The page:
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NTU 3D printing face shield components to support PPE efforts

Academics across NTU are producing vital face shield components using 3D printing, supporting the UK’s need for personal protective equipment (PPE) during the coronavirus crisis.

PPE components
3D printed PPE components

The university is involved in three separate projects to produce components which when fully assembled are suitable for use within health and social care settings.

In the School of Science and Technology, Dr Rob Morris is coordinating a team to 3D print the top and bottom sections of face shields.

Scientist Dr Morris was approached by Nottingham East Primary Care Network, and has worked with engineering colleagues at the university to arrange the use of NTU’s 3D printing equipment off campus.

To date the team have produced 230 printed components. Once printed, the parts are cleaned and packaged for distribution by a team of drivers who take them to a central hub where the parts are packed with the remaining pieces required to make the shields – a transparent screen and piece of elastic. The completed shields are then distributed locally or nationally, depending on demand.

The team have since joined the nationwide volunteer collective 3D Crowd, which through an 8,000 strong volunteer force has facilitated the printing of over 65,000 face shields for essential frontline workers in health and social care organisations up and down the country.

Dr Morris said: “I feel really pleased that everyone at NTU was so happy to help out and to give up their time to get involved - we have been really well supported by colleagues across the university to help out with the national effort.”

In NTU’s School of Architecture, Design and the Built Environment, meanwhile, technical specialist Chris Forbes has been using Stratasays 3D printing to produce face shield components  that are being sent to SolidPrint3D to be sterilised, assembled, and delivered to health workers.

Chris Forbes said: “I didn’t want our 3D printers to sit around doing nothing when they could be helping the national effort. Colleagues across the university have all been brilliant in ensuring we can have access to the equipment to carry out this work.”

Earlier this month it was reported that Dr Dave Fairhurst, Professor Bob Stevens and research technician Luke Blythe have been working with the University of Nottingham, using NTU’s laser-cutting facilities and their own expertise to produce the strap component of a face shield designed by the University of Nottingham’s Engineering department.

Professor Nigel Wright, Deputy Vice-Chancellor, Research and Innovation, at Nottingham Trent University, said: “We are delighted to be supporting nationwide initiatives to produce safe and certified PPE solutions to our healthcare workers, prioritising the protection of our communities against this virus.”

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    NTU was named University of the Year 2019 in the Guardian University Awards. The award was based on performance and improvement in the Guardian University Guide, retention of students from low-participation areas and attainment of BME students. NTU was also the Times Higher Education University of the Year 2017, and The Times and Sunday Times Modern University of the Year 2018. These awards recognise NTU for its high levels of student satisfaction, its quality of teaching, its engagement with employers, and its overall student experience. The university has been rated Gold in the Government’s Teaching Excellence Framework – the highest ranking available.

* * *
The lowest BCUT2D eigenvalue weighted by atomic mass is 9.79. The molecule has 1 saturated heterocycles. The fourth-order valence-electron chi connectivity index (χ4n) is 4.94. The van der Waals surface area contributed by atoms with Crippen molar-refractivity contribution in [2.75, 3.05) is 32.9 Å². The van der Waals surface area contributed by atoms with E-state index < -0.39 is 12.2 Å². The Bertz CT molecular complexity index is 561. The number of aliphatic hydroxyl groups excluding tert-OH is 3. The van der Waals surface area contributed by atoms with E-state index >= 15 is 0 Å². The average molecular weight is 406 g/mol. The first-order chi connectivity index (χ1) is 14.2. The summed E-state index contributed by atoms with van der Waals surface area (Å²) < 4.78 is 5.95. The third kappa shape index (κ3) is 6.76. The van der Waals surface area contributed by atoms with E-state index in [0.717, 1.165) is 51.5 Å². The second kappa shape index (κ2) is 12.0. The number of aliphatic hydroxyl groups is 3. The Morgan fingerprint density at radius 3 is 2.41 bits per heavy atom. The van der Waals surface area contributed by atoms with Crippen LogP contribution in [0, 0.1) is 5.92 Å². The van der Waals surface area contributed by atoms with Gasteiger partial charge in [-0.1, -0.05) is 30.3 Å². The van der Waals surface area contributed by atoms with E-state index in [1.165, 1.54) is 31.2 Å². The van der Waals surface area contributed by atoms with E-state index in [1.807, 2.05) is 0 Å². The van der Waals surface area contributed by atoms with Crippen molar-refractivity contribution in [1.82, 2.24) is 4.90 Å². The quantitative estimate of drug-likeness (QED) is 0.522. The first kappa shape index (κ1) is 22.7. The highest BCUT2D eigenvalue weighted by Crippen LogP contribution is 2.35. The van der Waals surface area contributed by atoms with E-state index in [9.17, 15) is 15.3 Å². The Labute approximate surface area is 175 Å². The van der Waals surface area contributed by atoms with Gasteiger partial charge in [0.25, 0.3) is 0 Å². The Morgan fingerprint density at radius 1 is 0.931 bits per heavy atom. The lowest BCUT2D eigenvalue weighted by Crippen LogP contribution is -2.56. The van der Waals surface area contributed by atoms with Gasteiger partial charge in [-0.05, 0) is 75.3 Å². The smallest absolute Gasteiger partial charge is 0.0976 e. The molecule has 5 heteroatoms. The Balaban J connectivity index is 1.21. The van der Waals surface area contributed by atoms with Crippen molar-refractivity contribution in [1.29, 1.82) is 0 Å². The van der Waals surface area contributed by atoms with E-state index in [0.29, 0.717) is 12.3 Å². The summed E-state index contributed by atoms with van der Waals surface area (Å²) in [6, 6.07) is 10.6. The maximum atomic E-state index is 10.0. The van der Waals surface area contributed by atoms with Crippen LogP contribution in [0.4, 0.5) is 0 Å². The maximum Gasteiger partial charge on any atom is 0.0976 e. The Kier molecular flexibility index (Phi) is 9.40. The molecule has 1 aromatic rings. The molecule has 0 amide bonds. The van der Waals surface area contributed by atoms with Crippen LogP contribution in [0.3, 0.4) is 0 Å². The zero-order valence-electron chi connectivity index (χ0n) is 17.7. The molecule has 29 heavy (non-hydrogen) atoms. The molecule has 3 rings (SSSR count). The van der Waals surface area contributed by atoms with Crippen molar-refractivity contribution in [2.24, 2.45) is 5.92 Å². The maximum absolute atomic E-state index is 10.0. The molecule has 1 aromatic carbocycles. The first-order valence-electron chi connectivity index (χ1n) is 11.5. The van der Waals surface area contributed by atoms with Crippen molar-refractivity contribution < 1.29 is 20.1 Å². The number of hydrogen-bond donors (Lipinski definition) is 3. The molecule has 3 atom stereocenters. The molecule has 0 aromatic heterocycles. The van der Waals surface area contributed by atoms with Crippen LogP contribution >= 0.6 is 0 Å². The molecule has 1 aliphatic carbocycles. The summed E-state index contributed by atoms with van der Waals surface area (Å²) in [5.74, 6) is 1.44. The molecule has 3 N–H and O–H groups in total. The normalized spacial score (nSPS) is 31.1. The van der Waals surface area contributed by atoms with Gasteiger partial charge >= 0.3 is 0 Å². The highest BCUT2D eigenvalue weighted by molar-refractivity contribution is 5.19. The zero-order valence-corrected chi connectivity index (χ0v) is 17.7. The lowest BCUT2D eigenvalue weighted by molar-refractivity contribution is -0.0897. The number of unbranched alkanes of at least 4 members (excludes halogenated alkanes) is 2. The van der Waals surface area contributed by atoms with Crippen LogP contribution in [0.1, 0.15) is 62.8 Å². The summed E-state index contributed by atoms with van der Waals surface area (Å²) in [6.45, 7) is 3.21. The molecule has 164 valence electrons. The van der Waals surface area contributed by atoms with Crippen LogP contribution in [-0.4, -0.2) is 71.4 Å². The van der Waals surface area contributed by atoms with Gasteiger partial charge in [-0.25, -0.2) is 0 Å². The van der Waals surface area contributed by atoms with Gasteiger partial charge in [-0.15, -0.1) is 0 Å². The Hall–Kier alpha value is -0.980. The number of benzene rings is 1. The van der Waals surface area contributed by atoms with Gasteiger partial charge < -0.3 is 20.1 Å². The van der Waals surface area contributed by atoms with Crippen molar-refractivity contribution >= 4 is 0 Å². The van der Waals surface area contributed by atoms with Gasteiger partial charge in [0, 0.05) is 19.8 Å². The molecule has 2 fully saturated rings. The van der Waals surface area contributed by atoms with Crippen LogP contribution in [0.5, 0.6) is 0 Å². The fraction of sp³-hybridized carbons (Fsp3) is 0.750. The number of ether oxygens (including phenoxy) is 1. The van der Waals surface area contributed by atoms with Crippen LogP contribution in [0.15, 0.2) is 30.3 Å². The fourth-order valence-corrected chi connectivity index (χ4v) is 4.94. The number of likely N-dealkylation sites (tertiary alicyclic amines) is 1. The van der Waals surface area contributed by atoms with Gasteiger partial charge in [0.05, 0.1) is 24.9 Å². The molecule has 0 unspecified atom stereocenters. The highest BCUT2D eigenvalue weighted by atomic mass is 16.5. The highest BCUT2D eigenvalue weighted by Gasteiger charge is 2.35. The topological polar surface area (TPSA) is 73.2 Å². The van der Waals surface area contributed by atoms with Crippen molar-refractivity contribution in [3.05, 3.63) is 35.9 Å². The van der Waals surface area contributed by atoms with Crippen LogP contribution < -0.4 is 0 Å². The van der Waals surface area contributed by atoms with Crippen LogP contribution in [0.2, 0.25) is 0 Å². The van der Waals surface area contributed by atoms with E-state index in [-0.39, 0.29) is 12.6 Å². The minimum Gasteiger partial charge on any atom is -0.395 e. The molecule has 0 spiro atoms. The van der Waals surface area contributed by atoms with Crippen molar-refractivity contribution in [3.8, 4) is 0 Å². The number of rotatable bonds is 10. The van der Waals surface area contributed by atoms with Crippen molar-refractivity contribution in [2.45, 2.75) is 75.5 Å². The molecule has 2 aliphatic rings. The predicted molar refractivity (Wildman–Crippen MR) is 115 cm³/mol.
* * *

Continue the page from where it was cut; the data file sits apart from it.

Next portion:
It is one of the largest UK universities. With nearly 32,000 students and more than 4,000 staff located across four campuses, the University contributes £900m to the UK economy every year. With an international student population of more than 3,000 from around 100 countries, the University prides itself on its global outlook. The university is passionate about creating opportunities and its extensive outreach programme is designed to enable NTU to be a vehicle for social mobility. NTU is among the UK’s top five recruiters of students from disadvantaged backgrounds and was awarded University of the Year in the UK Social Mobility Awards 2019. A total of 82% of its graduates go on to graduate entry employment or graduate entry education or training within six months of leaving. Student satisfaction is high: NTU achieved an 87% satisfaction score in the 2019 National Student Survey.

    A total of 82% of its graduates go on to graduate entry employment or graduate entry education or training within six months of leaving. Student satisfaction is high: NTU achieved an 87% satisfaction score in the 2019 National Student Survey.

    The University of Nottingham is a research-intensive university with a proud heritage, consistently ranked among the world's top 100. Studying at the University of Nottingham is a life-changing experience and we pride ourselves on unlocking the potential of our 44,000 students - Nottingham was named both Sports and International University of the Year in the 2019 Times and Sunday Times Good University Guide, was awarded gold in the TEF 2017 and features in the top 20 of all three major UK rankings. We have a pioneering spirit, expressed in the vision of our founder Sir Jesse Boot, which has seen us lead the way in establishing campuses in China and Malaysia - part of a globally connected network of education, research and industrial engagement. We are ranked eighth for research power in the UK according to REF 2014. We have six beacons of research excellence helping to transform lives and change the world; we are also a major employer and industry partner - locally and globally.

Published on 20 May 2020
  • Subject area: Sciences including sport sciences
  • Category: Press office; Research; School of Science and Technology